The 34-year old company Island Air is looking forward to obtaining new aircraft that can serve Oahu, Maui, Kauai and the Big Island. By creating more jobs and building a sustainable company, Dave Pflieger, who became CEO on October 1st, hopes to provide employees with exciting professional opportunities and job security. Recently, the Hawaii-based airline announced in April that it was cutting 20 percent from its 341-member workforce, reducing service and postponing its decision on bringing in a new fleet of planes. Pflieger said the company’s principal request for all unions is to extend the date of negotiations to a period when Island Air “expects to be done with restructuring and growth and to be profitable.” While the contract is still unresolved, Pflieger is confident that, “Our restructuring efforts are well underway and already producing results.” New planes would allow for greater possibility for travel throughout Hawaii. The possibility to add destinations beyond the Islands is being discussed.
“The entire team here at Island Air has done an amazing job over the past 10 months significantly improving operational performance and reliability, enhancing customer service, increasing revenue and reducing costs.”
There are three main groups of employees that contribute to Island Air. The International Brotherhood of Teamsters represents customer service employees, aircraft maintenance and flight attendants. The Transport Workers Union represents flight dispatchers and crew schedulers. The pilots are represented by the Air Line Pilots Association. Each employee is integral to Island Air’s service. They could be the flight attendants who guide you through safety procedures or the customer service employee who you correspond via email to buy your ticket. They all work diligently every day to keep travelers safe and provide a memorable experience.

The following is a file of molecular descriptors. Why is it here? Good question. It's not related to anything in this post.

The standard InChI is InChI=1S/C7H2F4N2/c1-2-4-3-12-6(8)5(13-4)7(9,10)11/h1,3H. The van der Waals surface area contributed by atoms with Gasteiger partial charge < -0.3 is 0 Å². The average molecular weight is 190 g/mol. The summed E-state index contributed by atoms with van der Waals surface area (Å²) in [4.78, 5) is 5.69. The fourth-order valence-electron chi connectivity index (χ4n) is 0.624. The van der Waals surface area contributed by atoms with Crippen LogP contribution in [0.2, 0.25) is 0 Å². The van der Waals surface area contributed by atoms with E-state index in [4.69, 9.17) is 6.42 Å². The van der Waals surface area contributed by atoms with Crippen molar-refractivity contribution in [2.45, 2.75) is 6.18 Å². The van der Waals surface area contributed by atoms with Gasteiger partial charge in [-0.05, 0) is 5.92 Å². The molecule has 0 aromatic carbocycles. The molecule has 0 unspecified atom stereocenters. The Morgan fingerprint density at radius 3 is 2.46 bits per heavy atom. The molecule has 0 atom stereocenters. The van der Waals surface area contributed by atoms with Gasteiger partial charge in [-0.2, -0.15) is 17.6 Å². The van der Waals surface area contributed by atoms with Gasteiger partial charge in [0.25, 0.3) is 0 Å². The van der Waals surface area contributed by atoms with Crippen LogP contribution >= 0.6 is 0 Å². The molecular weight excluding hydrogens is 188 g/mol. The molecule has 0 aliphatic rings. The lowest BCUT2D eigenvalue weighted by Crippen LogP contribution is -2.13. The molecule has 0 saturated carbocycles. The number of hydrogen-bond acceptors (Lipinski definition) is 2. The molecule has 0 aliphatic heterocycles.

In an an email last week concerning cuts of union members, CEO Pflieger said “Almost 90 percent of these members voted ‘yes’ to our proposals for a sustainable future. We are continuing to hold discussions with our pilots.”
All staff cuts and changes in service were proposed to implement sustainable solutions for its service. By consolidating operations to a smaller number of markets, the company is focused on cost and revenue structure. What is most important to Plieger is the his goal to “create more competition and provide the people of Hawaii with an affordable alternative for inter-island air travel.”
Pflieger highlighted the possibility of purchasing aircraft in the near future. Customers and business partners alike are noticing positive changes. “These results and others are proving that we have a very exciting future ahead of us — one that will greatly benefit the people of Hawaii and all of our employees.”
Check out the Island Air website here.